Live Review: Ásgeir's Meditative Night at the Astor
A close-knitted, meditative night of somber but beautifully thought-provoking music left the audience with answers to questions they did not know exist, while providing a basis for what sorrowful folk music should sound like.
We go to gigs for a reason. Sometimes it is just because we enjoy that particular artist and their voice or their instruments. But sometimes, a ticket is bought that harbours deeper notions, best paired with an artist that encourages those thoughts. An artist who creates a monumental exploration of their audience is the one who single-handily makes you stop and think. No gimmicks or flashy productions, just raw talent. Ásgeir at the ever-so-lovely Astor Theatre turned out to be one of those particular nights.
Opening for the Icelandic folk crooner was Australia’s own Gordi. Although not yet a household name, her exquisitely haunting voice has seen her play a number of local and national shows, making her somewhat a staple of low-key, mesmerising gigs. Her quiet voice became unable to hear, leaving her music to speak for itself. It’s a good thing she was rather good, as excited revellers would be left disappointed and disheartened for what was next to come.
Gordi ended her set to a crowd producing all the qualities needed to make it through a night of Ásgeir; mellow, calm and completely fascinated. First, the band came on. A 5-piece strong band who seemed to personify all the themes that follow the music and his brooding but beautiful records. Since releasing his newest album, Afterglow, we have seen a slightly different side to the 25-year-old singer/songwriter who rose to fame with his Triple J featured 2014 album, In the Silence. His first album translated to English brought the widely popular single 'King and Cross', two sold out shows at the Sydney Opera House, and he was fresh off packed shows from this year’s recent Splendour in the Grass.
Although Afterglow sticks to the same formula of dark, mysterious and haunting folk songs, the album is much livelier than his first. Speaking to the Sydney Herald back in April, he justified the electronic feel that ripples through the record by simply saying “It’s more upbeat I guess”. The mystery man from Iceland is a man of few words, this becoming a recurring theme in his live shows. His Astor Theatre show was everything you think it would be.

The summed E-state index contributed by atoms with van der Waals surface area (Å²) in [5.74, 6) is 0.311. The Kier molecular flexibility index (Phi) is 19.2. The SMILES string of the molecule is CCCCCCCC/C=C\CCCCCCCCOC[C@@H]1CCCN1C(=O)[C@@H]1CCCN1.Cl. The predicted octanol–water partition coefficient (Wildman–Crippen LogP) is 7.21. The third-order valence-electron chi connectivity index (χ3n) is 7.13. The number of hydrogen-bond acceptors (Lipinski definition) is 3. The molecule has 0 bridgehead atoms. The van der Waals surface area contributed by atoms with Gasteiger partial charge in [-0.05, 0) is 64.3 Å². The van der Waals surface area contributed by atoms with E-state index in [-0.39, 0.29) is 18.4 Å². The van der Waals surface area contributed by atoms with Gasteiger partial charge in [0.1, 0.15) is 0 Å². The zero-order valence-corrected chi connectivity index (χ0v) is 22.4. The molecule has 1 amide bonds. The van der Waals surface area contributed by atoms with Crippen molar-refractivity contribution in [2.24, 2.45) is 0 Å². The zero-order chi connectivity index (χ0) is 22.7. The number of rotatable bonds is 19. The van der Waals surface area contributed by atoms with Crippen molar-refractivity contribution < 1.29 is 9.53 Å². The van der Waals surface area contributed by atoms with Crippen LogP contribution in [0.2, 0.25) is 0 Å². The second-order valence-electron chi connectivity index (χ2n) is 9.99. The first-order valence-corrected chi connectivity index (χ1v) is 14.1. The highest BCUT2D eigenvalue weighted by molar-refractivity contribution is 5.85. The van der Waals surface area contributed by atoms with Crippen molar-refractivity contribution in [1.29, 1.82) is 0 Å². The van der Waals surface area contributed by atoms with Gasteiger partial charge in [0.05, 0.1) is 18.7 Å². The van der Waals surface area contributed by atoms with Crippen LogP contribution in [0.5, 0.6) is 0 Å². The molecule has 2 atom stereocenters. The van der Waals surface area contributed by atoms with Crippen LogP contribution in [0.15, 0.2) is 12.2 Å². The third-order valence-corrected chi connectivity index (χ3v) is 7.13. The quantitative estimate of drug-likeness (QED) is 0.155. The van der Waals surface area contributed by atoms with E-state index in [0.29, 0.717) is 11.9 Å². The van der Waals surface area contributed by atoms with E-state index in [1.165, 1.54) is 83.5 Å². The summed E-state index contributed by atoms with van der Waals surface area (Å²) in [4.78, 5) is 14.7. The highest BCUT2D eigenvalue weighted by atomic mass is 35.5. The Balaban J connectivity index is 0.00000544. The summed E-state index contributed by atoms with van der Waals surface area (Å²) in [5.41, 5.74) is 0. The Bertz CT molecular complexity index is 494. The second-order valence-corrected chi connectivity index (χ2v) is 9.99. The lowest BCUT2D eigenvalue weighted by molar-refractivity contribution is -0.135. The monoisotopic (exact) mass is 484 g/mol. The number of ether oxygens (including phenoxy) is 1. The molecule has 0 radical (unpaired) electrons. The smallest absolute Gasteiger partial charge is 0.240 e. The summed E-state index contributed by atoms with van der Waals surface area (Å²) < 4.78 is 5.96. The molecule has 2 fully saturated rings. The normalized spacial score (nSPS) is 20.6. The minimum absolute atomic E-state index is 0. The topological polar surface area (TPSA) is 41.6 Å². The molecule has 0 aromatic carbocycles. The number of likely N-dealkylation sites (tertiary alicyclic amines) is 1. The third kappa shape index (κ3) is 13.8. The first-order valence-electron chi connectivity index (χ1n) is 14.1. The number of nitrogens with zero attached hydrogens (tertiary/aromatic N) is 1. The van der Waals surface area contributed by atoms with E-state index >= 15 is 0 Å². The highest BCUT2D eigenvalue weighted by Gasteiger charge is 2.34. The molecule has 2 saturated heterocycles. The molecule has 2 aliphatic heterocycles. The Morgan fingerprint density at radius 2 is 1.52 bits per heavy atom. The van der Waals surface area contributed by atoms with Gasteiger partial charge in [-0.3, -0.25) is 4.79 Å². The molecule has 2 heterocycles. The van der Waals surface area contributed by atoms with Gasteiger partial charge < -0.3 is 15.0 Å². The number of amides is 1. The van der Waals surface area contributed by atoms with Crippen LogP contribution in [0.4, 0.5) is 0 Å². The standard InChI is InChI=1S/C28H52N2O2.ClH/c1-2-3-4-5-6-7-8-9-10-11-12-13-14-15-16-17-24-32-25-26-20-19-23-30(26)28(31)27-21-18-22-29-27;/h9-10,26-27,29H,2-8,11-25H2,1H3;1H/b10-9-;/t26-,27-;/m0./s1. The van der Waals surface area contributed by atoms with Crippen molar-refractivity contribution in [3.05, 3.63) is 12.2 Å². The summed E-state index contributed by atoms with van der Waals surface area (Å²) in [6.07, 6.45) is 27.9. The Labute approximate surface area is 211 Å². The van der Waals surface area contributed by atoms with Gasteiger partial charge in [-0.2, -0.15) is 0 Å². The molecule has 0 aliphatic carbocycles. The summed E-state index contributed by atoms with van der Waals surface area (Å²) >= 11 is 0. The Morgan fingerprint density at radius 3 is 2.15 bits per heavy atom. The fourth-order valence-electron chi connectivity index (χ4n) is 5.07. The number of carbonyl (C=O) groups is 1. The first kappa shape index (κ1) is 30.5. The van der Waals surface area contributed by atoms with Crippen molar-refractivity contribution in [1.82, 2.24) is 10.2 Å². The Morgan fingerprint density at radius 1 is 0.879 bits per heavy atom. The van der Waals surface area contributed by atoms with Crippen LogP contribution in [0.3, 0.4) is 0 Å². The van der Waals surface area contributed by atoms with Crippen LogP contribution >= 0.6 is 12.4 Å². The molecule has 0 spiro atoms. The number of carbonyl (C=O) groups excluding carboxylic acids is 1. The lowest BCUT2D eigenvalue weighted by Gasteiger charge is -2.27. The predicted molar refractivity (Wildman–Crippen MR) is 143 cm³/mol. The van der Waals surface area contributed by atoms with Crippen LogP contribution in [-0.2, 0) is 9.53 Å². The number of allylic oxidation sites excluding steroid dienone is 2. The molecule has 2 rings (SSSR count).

A self-confessed loner, his set was melancholic, contemplative and eerily beautiful, focusing solely on his voice with his band only enhancing what was already there. However, the big surprise of the night was the light displays that gave off a warm feeling that is very much suited and somewhat necessary to a man who is 2 albums deep. Maybe on your first tour, just you and some guitars would have been enough, but not on your second Mr. Ásgeir. The pleasant shock lifted the entire set, with the thin, vertical lamps flashing different colours and jarring as the music hit certain notes and pitches.
Like any musician who favours slow, pensive live shows over high energy and obnoxiously loud performances, the chances of being branded as boring or repetitive are extremely high. Personally, Ásgeir delivered what he is known for, and to do anything different wouldn’t only be an injustice to his beautiful new album, but it would be against his quiet persona. And hey, he’s getting better – he brought some funky lamps and a bigger band, what more do you want from an angelic Icelandic folk singer?
It’s nice to have you back Ásgeir, everyone needs some ominous folk music in their life.